Les Voix Humaines is a group of seven Canadian violists specializing in the early Baroque repertoire. For this recording Susie Napper and members of Les Voix Humaines arranged for the set of six instruments known as the Hart House Collection to be returned to playing condition. These instruments (two pardessus, two trebles, an alto and a bass) date from the eighteenth century. But they were collected in the mid-twentieth century, at the University of Toronto, and this is the first professional recording using the Collection. That fact alone would commend this Atma recording of Purcell's delicate and graceful Fantasias: their sound, and the sound produced by Les Voix Humaines, is rich, vibrant, and has discernible depth and resonance. It also conveys contrasting textures generously, and with the greatest of clarity… listen to the sustained notes in the famous "Fantasia Upon One Note" (Z. 745) [tr.14], for example. These violas suite the style of Les Voix Humaines admirably.
Purcell's Fantasias are likely to have been written – feverishly – all at the same time in the summer of 1680. They are for consorts of from three to seven viols; Purcell is almost as likely to have planned more than the total of 15 which comprise Z. 732-747. They are a remarkable combination of pure counterpoint in the convention of the English choral polyphonists, with whom Purcell was so familiar and who represented the ancient tradition from which the fantasia actually sprung (the Franco-Flemish motet) on the one hand. And on the other the lighter Italian and – particularly – French styles that had so influenced the recently restored Charles II during his exile in Europe.
Purcell amalgamated and then absorbed these disparate approaches. For him also to have produced music of such beauty and distilled intricacy is remarkable. But he did. And without a hint of having done so as an "exercise". Their sonorities make all the more intriguing listening since we know that the apotheosis of the combinations of such styles was to result in the string quartet a hundred years later. The achievement of Les Voix Humaines is to have conveyed Purcell's technical acuity at the same time as his invention; and celebrated his apparently effortless command of the responses necessary to produce popular yet profound music at the same time as a offering persistent delight at how the viols work together as they do.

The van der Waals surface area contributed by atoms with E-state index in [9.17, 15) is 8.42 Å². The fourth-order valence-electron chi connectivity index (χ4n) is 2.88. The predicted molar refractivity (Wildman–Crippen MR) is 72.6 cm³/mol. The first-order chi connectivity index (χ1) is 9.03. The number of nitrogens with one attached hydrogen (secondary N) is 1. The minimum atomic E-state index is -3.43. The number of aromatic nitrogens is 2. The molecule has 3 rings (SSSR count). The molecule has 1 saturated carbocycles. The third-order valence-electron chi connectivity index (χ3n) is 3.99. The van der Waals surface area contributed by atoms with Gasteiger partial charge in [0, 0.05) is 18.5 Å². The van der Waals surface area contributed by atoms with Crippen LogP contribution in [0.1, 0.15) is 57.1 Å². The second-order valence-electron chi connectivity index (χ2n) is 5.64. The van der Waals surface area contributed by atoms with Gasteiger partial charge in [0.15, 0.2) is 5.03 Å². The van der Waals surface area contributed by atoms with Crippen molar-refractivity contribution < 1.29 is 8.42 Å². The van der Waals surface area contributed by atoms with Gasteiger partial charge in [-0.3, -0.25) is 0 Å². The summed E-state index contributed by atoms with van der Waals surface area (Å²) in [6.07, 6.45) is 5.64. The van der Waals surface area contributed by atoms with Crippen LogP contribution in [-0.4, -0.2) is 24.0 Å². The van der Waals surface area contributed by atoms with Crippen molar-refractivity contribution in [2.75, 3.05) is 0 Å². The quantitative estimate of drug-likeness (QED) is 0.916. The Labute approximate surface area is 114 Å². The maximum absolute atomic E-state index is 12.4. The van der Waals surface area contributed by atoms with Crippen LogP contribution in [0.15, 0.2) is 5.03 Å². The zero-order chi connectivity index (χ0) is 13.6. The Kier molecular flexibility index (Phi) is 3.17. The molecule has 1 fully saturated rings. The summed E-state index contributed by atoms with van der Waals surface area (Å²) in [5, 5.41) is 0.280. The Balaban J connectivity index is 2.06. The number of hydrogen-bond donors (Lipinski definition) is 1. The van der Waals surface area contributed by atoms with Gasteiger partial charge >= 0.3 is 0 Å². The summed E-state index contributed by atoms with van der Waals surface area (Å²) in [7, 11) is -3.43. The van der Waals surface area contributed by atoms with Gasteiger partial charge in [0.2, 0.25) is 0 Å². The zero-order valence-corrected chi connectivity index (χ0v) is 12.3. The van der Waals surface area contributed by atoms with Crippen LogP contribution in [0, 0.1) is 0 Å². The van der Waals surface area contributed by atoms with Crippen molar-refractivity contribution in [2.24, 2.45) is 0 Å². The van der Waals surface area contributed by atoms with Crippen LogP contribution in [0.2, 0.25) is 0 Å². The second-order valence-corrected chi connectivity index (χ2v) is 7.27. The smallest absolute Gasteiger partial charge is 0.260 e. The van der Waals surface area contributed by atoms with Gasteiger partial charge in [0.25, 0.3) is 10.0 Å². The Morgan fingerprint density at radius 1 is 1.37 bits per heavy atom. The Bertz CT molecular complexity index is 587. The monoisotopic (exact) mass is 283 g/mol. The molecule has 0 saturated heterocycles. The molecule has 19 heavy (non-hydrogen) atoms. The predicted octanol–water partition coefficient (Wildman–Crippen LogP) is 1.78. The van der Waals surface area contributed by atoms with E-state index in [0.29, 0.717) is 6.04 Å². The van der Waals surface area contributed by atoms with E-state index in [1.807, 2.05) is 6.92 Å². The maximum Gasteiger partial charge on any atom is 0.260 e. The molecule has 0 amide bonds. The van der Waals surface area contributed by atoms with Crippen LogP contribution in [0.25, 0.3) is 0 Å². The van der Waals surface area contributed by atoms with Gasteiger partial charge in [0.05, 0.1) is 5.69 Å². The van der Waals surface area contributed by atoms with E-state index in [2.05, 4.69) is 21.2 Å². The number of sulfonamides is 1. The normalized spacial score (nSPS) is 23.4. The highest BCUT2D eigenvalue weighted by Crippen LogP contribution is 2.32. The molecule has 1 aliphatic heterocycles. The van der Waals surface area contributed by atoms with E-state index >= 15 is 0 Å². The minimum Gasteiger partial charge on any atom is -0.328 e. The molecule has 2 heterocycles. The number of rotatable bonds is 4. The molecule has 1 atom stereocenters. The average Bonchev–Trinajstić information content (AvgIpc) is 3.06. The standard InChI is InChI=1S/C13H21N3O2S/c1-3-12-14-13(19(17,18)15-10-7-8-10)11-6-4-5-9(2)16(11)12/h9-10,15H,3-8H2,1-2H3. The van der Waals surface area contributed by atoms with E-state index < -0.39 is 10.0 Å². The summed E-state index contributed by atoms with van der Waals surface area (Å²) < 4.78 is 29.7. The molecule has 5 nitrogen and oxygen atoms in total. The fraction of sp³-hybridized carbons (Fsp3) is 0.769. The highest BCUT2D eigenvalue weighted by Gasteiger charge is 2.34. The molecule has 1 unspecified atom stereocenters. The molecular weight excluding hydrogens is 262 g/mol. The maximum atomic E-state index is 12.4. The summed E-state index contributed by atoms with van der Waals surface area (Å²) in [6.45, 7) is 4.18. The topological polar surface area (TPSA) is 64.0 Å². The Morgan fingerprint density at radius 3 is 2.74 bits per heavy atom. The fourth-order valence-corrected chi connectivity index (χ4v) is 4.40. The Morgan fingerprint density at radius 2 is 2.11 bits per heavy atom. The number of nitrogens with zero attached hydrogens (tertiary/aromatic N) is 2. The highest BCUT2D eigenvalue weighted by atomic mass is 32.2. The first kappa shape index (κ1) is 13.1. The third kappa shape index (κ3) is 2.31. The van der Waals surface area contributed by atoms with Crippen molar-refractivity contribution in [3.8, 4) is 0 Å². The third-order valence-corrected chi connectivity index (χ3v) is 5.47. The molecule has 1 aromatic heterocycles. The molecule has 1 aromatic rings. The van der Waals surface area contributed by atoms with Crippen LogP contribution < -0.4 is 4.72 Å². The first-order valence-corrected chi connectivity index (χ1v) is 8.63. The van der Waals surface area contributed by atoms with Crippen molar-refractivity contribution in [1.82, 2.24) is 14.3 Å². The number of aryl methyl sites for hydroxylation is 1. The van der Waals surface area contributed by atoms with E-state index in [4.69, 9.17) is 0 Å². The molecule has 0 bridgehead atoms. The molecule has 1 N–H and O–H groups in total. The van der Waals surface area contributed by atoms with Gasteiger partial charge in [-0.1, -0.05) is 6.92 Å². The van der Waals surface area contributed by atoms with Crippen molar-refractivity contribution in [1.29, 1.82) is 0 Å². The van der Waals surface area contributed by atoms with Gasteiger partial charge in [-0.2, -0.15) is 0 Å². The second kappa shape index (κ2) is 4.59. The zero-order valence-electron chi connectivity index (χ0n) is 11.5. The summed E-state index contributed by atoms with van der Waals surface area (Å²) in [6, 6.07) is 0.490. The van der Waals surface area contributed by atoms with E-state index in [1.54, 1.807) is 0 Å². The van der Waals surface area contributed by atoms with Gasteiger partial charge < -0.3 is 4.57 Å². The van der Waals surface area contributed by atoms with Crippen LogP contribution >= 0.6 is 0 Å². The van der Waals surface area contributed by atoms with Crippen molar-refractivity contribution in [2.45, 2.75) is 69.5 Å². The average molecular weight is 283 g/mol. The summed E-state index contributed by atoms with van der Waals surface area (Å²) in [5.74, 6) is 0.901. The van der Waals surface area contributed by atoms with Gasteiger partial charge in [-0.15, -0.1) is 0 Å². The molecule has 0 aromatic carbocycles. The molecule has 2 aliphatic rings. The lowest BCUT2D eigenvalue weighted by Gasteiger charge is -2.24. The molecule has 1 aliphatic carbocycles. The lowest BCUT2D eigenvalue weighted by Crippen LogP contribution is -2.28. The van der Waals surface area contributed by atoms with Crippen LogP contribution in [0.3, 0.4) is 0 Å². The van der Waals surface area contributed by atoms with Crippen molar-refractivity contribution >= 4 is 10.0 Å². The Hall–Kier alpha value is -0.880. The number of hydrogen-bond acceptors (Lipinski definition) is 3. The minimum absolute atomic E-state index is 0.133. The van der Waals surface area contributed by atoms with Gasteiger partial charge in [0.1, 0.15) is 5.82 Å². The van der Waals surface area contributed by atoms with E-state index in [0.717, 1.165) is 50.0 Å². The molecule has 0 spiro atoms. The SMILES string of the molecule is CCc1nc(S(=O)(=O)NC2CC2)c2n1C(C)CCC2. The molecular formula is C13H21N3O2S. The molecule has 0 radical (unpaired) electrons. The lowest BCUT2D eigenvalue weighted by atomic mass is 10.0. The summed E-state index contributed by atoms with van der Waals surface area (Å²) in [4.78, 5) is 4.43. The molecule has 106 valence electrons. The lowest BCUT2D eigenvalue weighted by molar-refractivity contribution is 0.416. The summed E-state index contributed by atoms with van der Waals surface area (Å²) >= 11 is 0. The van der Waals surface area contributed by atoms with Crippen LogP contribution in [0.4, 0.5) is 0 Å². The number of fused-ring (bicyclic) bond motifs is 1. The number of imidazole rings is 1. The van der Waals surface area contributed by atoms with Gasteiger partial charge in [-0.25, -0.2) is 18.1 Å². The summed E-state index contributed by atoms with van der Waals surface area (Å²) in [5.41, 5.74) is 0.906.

The Purcell Fantasias have often been compared to analogous compositions of Bach; to his "Art of Fugue", in particular. It's hard to think that the ensemble did not have that similarity in the back of their minds here. But their playing is totally present; it's completely consistent with the world of Purcell. And independent enough from any potentially distracting attention to the form of the fantasia itself to have produced here exquisitely beautiful and enjoyable music. Even though much of that beauty relies on the fantasia form. This means that they have relied entirely on Purcell, and how he saw the fantasias, for the way the music they produce makes its impact. While this ought not to be too much of a surrendering of control, it still takes courage. As a result, for example, some of the music's greatest appeal is in its ostensible simplicity.
By the same token, Les Voix Humaines have neither over-romanticized nor shunned the melancholy and intensity of Purcell's invention. Nor been tempted to treat all 15 pieces as a whole. Each phrase, each note almost, gets the emphasis it deserves. Color is never missing; yet never over painted. As though the music were transparent and revealing only what already existed. The fluidity and breadth of the ensemble's interpretations are all the more welcome when one pursues the hypothesis that Purcell did set himself some sort of ("academic") challenge in composing the fantasias. What we have on this CD is music qua music. For all that, it's tempting to think of fantasias as music chiefly for those playing them (as in many ways the earlier consorts were). No: the result of these fully-digested and thoughtful, not to say technically very accomplished, interpretations by Les Voix Humaines (Mélisande Corriveau, Felix Deak, Arnaud Leroy, Margaret Little, Susie Napper, Marie-Laurence Primeau, Elin Söderström) is definitely music for us to listen to.
None of the pieces is longer than about four minutes; indeed the whole CD lasts well under an hour, even with the addition of a couple of dances from The Fairy Queen and Dido's Lament (from Dido and Aeneas). But the 13 Fantasias and two In nomines are concentrated and intense music. So the construction adopted works nicely – with a touch of humor in the dances. The acoustic (the recording was made in the Église Saint-Augustin in Québec) is close and warm – ideal for the music, which should neither ring in our ears nor stop them. A suitably somber-looking booklet carries all appropriate information and background for the music.
Here, then, is an excellent set of performances. Other accounts to be considered are those by Savall and Hespèrion XX on an SACD from Alia Vox (9859); by Phantasm on Simax (1124); and Fretwork, whose latest version is on Harmonia Mundi (907502). Any of these will please. That by Les Voix Humaines, though, has the twin distinctions of a set of highly suitable instruments and an approach which emphasizes Purcell's cerebral side. Recommended without hesitation.
Copyright © 2009, Mark Sealey